Although flow cytometry confirmed the presence of the α1, α3, and αvβ3 integrins on the cultured chondrocytes, these receptors did not mediate attachment of chondrocytes to cartilage under the same test conditions. The α1β1 integrin has been characterized as the primary chondrocyte receptor for type VI collagen (16, 25). Type VI collagen has been localized to the pericellular matrix surrounding chondrocytes in vivo (47) and can be a substrate to which chondrocytes attach (16), suggesting that it is important in cell–matrix interactions in vivo. However, type VI collagen may not be accessible in the cartilage matrix, and thus its interaction with α1β1 may not be significant in the attachment of chondrocytes to a cut cartilage surface. The apparent lack of involvement of the α3 integrin subunit in chondrocyte adhesion to cartilage is consistent with previous findings in which the effects of blocking the α3 integrin subunit were negligible in attachment of isolated chondrocytes to type I collagen–, type II collagen–, or fibronectin-coated culture plates (11, 14). Expression of αvβ3 may be limited to chondrocyte subpopulations, and the contribution of this receptor may not be detectable in the homogenous population of chondrocytes isolated from full-thickness articular cartilage used in the adhesion assay (10).
Quantitative measures, such as those obtained with the shear-flow adhesion assay, allow for analysis of the possible induction of cell detachment in vivo by mechanical stress during and following transplantation. In these studies, the cells were exposed to shear stresses over a broad range (0–70 Pa), which is likely to include the level of shear present within the joint under a variety of normal and abnormal conditions, such as following transplantation procedures. Chondrocytes embedded within a normal articular cartilage matrix are predicted to encounter a shear stress on the order of 0.1 Pa, due to fluid flow past the cells (20). However, in cases of softer and more permeable repair tissue (48–50), and in partially filled defects where gaps may exist, fluid velocities and corresponding shear stresses may be substantially higher (22). The quantitative data of the parallel-plate shear-flow assay may be useful for predicting whether or not transplanted chondrocytes remain attached at the repair site.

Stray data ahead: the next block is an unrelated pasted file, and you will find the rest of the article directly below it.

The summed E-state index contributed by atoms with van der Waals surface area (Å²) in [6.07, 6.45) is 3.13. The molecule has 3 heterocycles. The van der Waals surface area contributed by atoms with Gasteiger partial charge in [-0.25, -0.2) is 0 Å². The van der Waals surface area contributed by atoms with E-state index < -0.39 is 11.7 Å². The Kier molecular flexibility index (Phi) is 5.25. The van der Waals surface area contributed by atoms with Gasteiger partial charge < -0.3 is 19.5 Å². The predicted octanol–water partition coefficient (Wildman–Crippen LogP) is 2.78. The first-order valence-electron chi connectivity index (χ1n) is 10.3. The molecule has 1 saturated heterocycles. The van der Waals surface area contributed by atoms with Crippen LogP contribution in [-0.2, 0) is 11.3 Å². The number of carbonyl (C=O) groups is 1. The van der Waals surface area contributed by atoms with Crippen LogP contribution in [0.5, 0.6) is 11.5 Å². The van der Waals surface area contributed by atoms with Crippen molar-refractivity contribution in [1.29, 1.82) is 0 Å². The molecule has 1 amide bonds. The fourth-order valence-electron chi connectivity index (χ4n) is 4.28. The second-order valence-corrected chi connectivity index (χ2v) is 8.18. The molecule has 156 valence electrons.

Although investigations using additional culture conditions and substrates are necessary to characterize chondrocyte adhesion in specific clinical procedures, the observation that human chondrocyte adhesion to cartilage develops with time, in a manner dependent on β1 integrins, α5β1, and αvβ5, may have important implications. In cartilage repair procedures involving transplantation of chondrocytes, the attachment of cells to the surrounding host tissue may be the first of a series of events that are important for a successful repair. Delineation of the governing mechanisms of chondrocyte adhesion to cartilage may allow cell manipulations or matrix treatments to enhance chondrocyte adhesion, retention, and subsequent function at a defect site.
We thank Dr. Scott Ball, Dr. Seth Williams, and Professor David Amiel for facilitating acquisition of cartilage specimens, and Dr. Kelvin Li, Ms Lisa Lottman, Mr. August Sage, and Dr. Michael Voegtline for technical assistance.